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Comfort Food Culture

Several cultures whose foods have literally changed the dining industry.  Mexican food, Jewish food, Chinese food, Indian food…the list is endless.  Believe it or not, each of these cultures has their own set of beliefs about eating in general.  The more you eat, the healthier you are.  Some foods, like pork or dairy products, are avoided in the cooking of some cultures.  Other foods, like bread, are to be eaten with every meal. 

I grew up with soul food.  It was, plain & simple, good home-cooking to feed your soul.  Some people call it comfort food.  Fried catfish, black-eyed peas with ham hocks, red beans and rice, cornbread, greens, peach cobbler—all of those foods make me remember the comforts of home.

Unfortunately, if we’ve developed a distorted perception of food, or our thinking about body image has been tainted by unrealistic images and body types in the media, there’s no more “comfort” in food.  In fact, food itself becomes an enemy we have an obsessive need to control and defeat.  Every meal becomes a battlefield.  The words “comfort” and “food” are polar opposites—no matter how hard we try to find the right food to soothe us.  At that point, it’s our thinking that’s causing us the discomfort, and we try to extract comfort from the food.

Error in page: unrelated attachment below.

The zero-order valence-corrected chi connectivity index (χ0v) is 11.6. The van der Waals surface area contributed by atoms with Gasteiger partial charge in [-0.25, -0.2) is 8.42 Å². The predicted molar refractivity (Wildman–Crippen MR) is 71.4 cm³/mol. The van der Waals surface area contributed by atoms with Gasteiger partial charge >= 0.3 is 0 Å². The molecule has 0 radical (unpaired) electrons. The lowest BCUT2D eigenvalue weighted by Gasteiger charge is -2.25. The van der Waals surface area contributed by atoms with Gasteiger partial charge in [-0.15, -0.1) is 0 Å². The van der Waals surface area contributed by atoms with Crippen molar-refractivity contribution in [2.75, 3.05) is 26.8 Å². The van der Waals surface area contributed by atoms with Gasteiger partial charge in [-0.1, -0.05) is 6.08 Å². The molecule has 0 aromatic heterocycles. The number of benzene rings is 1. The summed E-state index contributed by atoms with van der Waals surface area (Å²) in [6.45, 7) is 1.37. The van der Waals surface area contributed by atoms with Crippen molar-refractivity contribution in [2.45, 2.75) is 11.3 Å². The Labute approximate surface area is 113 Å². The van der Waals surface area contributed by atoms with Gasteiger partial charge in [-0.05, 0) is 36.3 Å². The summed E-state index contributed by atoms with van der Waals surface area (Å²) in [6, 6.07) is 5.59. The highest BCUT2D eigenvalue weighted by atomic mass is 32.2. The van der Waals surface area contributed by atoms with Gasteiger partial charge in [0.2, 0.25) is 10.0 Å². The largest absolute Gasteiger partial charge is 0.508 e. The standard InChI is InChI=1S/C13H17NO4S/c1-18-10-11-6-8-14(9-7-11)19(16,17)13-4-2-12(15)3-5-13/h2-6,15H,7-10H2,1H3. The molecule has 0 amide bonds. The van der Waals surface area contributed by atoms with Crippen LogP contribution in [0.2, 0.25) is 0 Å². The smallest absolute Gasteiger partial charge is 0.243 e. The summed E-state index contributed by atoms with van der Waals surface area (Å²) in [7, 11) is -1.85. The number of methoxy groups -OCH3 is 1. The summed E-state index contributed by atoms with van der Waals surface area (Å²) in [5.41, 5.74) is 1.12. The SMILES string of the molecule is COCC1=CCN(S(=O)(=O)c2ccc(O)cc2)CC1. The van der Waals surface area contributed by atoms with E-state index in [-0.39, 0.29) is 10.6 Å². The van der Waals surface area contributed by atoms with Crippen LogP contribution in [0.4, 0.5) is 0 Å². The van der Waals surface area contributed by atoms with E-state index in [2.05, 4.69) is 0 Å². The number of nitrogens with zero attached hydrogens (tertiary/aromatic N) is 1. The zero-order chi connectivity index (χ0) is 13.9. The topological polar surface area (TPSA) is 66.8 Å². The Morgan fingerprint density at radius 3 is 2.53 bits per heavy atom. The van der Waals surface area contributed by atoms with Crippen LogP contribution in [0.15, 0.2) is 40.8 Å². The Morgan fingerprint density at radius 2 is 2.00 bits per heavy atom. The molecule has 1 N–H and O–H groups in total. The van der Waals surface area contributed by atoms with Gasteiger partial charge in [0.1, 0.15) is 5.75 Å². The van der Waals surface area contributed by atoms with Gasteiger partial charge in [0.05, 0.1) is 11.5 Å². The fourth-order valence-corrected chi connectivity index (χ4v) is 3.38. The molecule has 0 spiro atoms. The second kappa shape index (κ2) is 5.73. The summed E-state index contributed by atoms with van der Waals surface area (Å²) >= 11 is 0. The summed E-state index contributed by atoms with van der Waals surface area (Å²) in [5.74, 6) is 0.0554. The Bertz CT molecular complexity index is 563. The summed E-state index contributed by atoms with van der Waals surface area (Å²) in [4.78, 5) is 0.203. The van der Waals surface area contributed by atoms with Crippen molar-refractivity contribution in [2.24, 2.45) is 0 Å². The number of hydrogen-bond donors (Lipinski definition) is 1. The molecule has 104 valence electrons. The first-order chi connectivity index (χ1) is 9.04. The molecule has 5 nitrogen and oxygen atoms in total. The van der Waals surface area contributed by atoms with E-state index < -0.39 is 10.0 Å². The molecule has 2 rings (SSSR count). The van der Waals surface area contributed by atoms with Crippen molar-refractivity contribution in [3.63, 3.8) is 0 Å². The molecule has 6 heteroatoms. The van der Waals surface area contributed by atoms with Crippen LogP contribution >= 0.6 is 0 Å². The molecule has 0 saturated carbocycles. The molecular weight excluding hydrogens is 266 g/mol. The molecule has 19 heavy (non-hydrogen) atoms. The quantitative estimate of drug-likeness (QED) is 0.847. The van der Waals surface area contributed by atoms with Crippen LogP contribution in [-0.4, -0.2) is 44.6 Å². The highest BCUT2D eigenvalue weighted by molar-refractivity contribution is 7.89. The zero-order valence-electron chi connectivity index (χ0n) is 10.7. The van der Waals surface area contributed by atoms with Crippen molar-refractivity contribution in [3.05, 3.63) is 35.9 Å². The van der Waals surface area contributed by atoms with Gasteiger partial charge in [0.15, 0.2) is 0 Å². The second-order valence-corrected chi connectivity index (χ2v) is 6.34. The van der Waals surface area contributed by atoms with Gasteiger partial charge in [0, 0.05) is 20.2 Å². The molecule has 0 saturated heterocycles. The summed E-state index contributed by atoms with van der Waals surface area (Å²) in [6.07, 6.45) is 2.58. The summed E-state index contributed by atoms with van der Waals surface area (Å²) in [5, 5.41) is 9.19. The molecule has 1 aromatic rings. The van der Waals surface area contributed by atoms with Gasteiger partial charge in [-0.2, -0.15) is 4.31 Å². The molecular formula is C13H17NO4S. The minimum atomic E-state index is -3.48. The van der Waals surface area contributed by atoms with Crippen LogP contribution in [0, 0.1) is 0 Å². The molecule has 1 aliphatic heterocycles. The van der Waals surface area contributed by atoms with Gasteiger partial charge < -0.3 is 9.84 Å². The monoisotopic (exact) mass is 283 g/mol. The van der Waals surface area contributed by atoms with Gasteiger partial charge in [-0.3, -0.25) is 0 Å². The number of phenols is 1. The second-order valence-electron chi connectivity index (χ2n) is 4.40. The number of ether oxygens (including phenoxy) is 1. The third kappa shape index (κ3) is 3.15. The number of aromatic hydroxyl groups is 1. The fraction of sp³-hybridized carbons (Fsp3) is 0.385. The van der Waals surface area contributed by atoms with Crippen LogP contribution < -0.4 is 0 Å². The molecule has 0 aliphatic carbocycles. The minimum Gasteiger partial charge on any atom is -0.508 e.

I’m not talking about your average craving.  Sometimes we have a taste for something sweet or salty.  I’m not talking about the normal human feeling of having an appetite, or normal hunger either.  Our body’s way of letting us know we need to fuel up is by giving us the sensation of hunger.  That’s natural and healthy.

I’m talking about a specifically distorted kind of THINKING, which given free reign in our brains, colors every meal we contemplate, and every food we eat.

The pressure to look stick-thin, whether it’s healthy or not, is intense.  Rather than celebrating our diverse shapes and sizes, there is relentless pressure to have a specific body type at all costs.  This is truly unfortunate because it costs some people their lives.

We need food to live.  Unlike narcotics or alcohol, we actually MUST have food or we will die.  There’s even more of a twist when considering eating disorders.  What happens when we abuse food the same way an addict would abuse drugs or alcohol?  That’s where it gets tricky.  Here’s where our thinking, once again, comes into play.

Bread, potatoes, beef, lettuce, chocolate, grapes—these are all foods.  There’s nothing wrong with them, but when we start eating them en masse to comfort ourselves, to avoid feeling something—pain, grief, anger—that’s when we begin to cross a line that for some people, ends in unhealthy eating habits, or even an eating disorder.

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